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How medical liens in a personal injury claim may increase the amount you receive at settlement

Being injured in an automobile accident can be a complicated matter. There are insurance companies to deal with, the auto repair folks, legal forms to fill out, and more. In addition, you have to use part of any settlement you may receive to repay your medical expenses. That means you have to pay back your medical providers and/or the insurance company(ies) that paid those bills.

What is a medical lien and how can that help your personal injury case?

Medical liens are usually filed once you make a personal injury claim or file a lawsuit. A medical lien is a legal document signed by all the parties that have an interest in a particular bill you incurred while being treated for the accident-related injury. After it is signed, it is usually filed in the county clerk’s office in the locale where your medical provider practices. The lien states the particular medical entity’s demand for repayment of services rendered against any money you may receive from your personal injury case.

Medical liens can take the stress off you while you recover because you don’t have to worry about paying your medical providers out of your own pocket. Those bills will be paid with settlement monies.

Typical types of medical liens

The following is a list of typical entities that have a legal right to file a medical lien against your future settlement or lawsuit win.

  • Any and all of your medical providers (doctors, hospitals, physical therapists, ambulance, radiological services, etc.)

  • Your private health insurer

  • ERISA health insurance plans

  • Medicaid and/or Medicare

  • Your automobile insurer, if they have paid through a medical benefits plan in your coverage (MedPay or PIP)

  • The Veteran’s Administration

  • Workers’ Compensation

How a personal injury attorney can help you reduce your repayment to medical providers

When you hire a personal injury lawyer to help you with your personal injury claim, he or she will take away as many of the headaches associated with your claim as possible. This includes medical liens.

When you are in pain, the last thing you want to do is get in a car and go around getting medical liens signed. In most personal injury law firm practices, you permit your attorney to act as your power of attorney. That means he or she can get a medical lien signed by all parties without you having to do anything.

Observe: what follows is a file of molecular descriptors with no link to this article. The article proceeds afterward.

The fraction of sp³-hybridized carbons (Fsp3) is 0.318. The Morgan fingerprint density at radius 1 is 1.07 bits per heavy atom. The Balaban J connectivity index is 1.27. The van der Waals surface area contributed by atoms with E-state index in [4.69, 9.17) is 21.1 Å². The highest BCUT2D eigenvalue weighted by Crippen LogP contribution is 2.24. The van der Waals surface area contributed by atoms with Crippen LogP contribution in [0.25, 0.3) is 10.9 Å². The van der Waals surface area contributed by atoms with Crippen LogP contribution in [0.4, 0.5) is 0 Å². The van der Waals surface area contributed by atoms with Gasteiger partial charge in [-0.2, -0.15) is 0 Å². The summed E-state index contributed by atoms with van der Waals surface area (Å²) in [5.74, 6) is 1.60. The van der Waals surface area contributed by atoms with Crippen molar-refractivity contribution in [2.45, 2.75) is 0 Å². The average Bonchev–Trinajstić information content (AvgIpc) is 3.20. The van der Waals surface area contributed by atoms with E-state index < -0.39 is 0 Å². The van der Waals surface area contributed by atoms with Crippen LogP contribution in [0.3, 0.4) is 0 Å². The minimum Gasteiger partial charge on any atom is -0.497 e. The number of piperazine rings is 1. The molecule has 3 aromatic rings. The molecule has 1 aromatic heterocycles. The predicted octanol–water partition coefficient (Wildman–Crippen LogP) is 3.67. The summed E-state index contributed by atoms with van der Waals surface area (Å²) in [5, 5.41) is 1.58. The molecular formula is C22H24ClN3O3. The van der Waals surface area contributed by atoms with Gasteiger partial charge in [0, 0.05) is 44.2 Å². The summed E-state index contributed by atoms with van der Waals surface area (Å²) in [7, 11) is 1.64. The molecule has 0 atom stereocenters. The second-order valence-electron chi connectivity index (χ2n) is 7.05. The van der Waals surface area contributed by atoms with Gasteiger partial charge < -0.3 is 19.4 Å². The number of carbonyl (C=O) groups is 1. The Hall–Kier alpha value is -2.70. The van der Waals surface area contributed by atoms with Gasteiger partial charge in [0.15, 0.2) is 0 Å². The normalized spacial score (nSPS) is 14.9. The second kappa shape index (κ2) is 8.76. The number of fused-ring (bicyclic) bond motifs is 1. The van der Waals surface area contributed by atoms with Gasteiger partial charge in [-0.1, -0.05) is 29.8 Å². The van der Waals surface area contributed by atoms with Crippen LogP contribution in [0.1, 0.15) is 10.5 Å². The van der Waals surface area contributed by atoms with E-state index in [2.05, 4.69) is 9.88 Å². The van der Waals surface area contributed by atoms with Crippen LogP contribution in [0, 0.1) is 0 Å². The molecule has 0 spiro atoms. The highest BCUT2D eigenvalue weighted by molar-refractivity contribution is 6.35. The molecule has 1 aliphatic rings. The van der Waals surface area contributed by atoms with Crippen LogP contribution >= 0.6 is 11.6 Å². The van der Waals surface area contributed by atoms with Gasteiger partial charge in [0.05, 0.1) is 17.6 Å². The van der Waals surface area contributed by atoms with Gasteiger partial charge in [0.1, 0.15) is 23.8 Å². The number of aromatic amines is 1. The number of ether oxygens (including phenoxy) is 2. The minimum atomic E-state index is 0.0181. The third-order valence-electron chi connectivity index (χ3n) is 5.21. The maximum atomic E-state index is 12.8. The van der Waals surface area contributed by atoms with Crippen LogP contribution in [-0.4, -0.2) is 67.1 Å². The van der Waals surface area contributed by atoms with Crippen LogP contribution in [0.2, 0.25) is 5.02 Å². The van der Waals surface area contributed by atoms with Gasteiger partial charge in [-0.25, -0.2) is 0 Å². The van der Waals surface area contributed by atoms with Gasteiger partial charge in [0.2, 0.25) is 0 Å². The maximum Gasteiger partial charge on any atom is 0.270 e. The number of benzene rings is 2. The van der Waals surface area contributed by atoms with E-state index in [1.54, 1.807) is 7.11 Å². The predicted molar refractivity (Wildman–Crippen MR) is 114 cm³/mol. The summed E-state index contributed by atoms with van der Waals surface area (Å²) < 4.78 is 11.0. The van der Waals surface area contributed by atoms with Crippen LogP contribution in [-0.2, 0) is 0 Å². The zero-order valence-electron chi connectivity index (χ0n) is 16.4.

Most personal injury attorneys will send a letter to each medical provider and participating insurance company involved in the case telling them they represent you. They then periodically request updated medical records and bills. If the providers have filed a lien, a copy will be sent to your attorney.

In addition to representing you in this way, your personal injury attorney can usually negotiate how much to pay back your medical providers or insurers who have a lien on your settlement. Many times they are willing to reduce the amount just because they know an attorney will definitely get the money for them. They won’t have to go chasing after it. This means you may end up with more money.

In addition, if the settlement is not enough to cover all medical expenses or losses you may have incurred, an attorney may be able to persuade them to completely void the lien and any money owed.

If you’ve been injured in a personal injury accident and have questions about any medical liens, give us a call. All initial consultations are free.

If you have any questions about this topic or any other questions related to personal injury law, please call us at 920-725-8464, or toll free at 1-800-529-1552. Our personal injury consultations are always free.

Please click on read our other personal injury articles.

The content of this blog was prepared by Law Offices of DiRenzo & Bomier, LLC for educational and informational purposes only. It is not intended to solicit business or provide legal advice. Laws differ by jurisdiction, and the information in this blog may not apply to you. You should seek the assistance of an attorney licensed to practice in your state before taking any action. Using this blog site does not create an attorney-client relationship between you and Law Offices of DiRenzo & Bomier, LLC -client relationships can only be created by written contract.

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